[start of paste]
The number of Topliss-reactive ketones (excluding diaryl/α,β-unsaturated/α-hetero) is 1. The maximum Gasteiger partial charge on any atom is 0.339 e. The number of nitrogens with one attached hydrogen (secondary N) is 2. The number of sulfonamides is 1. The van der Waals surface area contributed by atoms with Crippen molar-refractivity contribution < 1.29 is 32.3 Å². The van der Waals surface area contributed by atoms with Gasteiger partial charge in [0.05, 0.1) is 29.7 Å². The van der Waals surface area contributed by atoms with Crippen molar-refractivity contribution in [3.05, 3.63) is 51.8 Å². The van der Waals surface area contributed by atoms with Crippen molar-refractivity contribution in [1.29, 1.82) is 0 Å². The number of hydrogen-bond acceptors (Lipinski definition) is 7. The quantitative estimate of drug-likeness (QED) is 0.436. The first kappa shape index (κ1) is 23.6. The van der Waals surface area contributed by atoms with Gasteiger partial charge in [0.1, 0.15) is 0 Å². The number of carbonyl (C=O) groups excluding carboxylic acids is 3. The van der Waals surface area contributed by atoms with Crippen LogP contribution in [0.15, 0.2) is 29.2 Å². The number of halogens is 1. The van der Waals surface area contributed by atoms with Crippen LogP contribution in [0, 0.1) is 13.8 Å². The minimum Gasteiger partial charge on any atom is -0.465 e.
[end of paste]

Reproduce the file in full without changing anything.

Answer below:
The number of Topliss-reactive ketones (excluding diaryl/α,β-unsaturated/α-hetero) is 1. The maximum Gasteiger partial charge on any atom is 0.339 e. The number of nitrogens with one attached hydrogen (secondary N) is 2. The number of sulfonamides is 1. The van der Waals surface area contributed by atoms with Crippen molar-refractivity contribution < 1.29 is 32.3 Å². The van der Waals surface area contributed by atoms with Gasteiger partial charge in [0.05, 0.1) is 29.7 Å². The van der Waals surface area contributed by atoms with Crippen molar-refractivity contribution in [3.05, 3.63) is 51.8 Å². The van der Waals surface area contributed by atoms with Crippen molar-refractivity contribution in [1.29, 1.82) is 0 Å². The number of hydrogen-bond acceptors (Lipinski definition) is 7. The quantitative estimate of drug-likeness (QED) is 0.436. The first kappa shape index (κ1) is 23.6. The van der Waals surface area contributed by atoms with Gasteiger partial charge in [0.1, 0.15) is 0 Å². The number of carbonyl (C=O) groups excluding carboxylic acids is 3. The van der Waals surface area contributed by atoms with Crippen LogP contribution in [0.15, 0.2) is 29.2 Å². The number of halogens is 1. The van der Waals surface area contributed by atoms with Crippen LogP contribution in [0, 0.1) is 13.8 Å². The minimum Gasteiger partial charge on any atom is -0.465 e.